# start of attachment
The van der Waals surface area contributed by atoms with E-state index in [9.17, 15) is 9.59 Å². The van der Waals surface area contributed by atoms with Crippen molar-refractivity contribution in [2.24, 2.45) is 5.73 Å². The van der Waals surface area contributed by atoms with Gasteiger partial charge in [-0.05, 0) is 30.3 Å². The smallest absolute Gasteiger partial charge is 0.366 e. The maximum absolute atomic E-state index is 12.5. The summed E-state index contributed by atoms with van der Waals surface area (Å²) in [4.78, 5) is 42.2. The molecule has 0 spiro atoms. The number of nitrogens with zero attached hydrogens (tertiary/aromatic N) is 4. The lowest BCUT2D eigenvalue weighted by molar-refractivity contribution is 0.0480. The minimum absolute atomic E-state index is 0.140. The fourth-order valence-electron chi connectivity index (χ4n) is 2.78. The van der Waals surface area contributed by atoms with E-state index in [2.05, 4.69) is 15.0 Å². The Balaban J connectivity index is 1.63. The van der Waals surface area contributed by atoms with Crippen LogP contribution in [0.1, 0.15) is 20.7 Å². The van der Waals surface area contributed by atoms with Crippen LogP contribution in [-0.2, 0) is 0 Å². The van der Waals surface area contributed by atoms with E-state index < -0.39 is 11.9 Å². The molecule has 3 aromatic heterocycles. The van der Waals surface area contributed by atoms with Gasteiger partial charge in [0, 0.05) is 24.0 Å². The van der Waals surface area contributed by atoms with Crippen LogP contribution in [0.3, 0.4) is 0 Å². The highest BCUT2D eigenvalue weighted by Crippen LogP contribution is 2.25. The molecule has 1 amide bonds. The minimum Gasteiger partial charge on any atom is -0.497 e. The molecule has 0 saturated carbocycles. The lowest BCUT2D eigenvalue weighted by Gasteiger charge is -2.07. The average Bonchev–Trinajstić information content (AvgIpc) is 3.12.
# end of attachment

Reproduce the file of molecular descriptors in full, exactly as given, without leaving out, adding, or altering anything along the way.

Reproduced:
The van der Waals surface area contributed by atoms with E-state index in [9.17, 15) is 9.59 Å². The van der Waals surface area contributed by atoms with Crippen molar-refractivity contribution in [2.24, 2.45) is 5.73 Å². The van der Waals surface area contributed by atoms with Gasteiger partial charge in [-0.05, 0) is 30.3 Å². The smallest absolute Gasteiger partial charge is 0.366 e. The maximum absolute atomic E-state index is 12.5. The summed E-state index contributed by atoms with van der Waals surface area (Å²) in [4.78, 5) is 42.2. The molecule has 0 spiro atoms. The number of nitrogens with zero attached hydrogens (tertiary/aromatic N) is 4. The lowest BCUT2D eigenvalue weighted by molar-refractivity contribution is 0.0480. The minimum absolute atomic E-state index is 0.140. The fourth-order valence-electron chi connectivity index (χ4n) is 2.78. The van der Waals surface area contributed by atoms with E-state index in [2.05, 4.69) is 15.0 Å². The Balaban J connectivity index is 1.63. The van der Waals surface area contributed by atoms with Crippen LogP contribution in [0.1, 0.15) is 20.7 Å². The van der Waals surface area contributed by atoms with Crippen LogP contribution in [-0.2, 0) is 0 Å². The van der Waals surface area contributed by atoms with E-state index < -0.39 is 11.9 Å². The molecule has 3 aromatic heterocycles. The van der Waals surface area contributed by atoms with Gasteiger partial charge in [0, 0.05) is 24.0 Å². The van der Waals surface area contributed by atoms with Crippen LogP contribution in [0.3, 0.4) is 0 Å². The highest BCUT2D eigenvalue weighted by Crippen LogP contribution is 2.25. The molecule has 1 amide bonds. The minimum Gasteiger partial charge on any atom is -0.497 e. The molecule has 0 saturated carbocycles. The lowest BCUT2D eigenvalue weighted by Gasteiger charge is -2.07. The average Bonchev–Trinajstić information content (AvgIpc) is 3.12.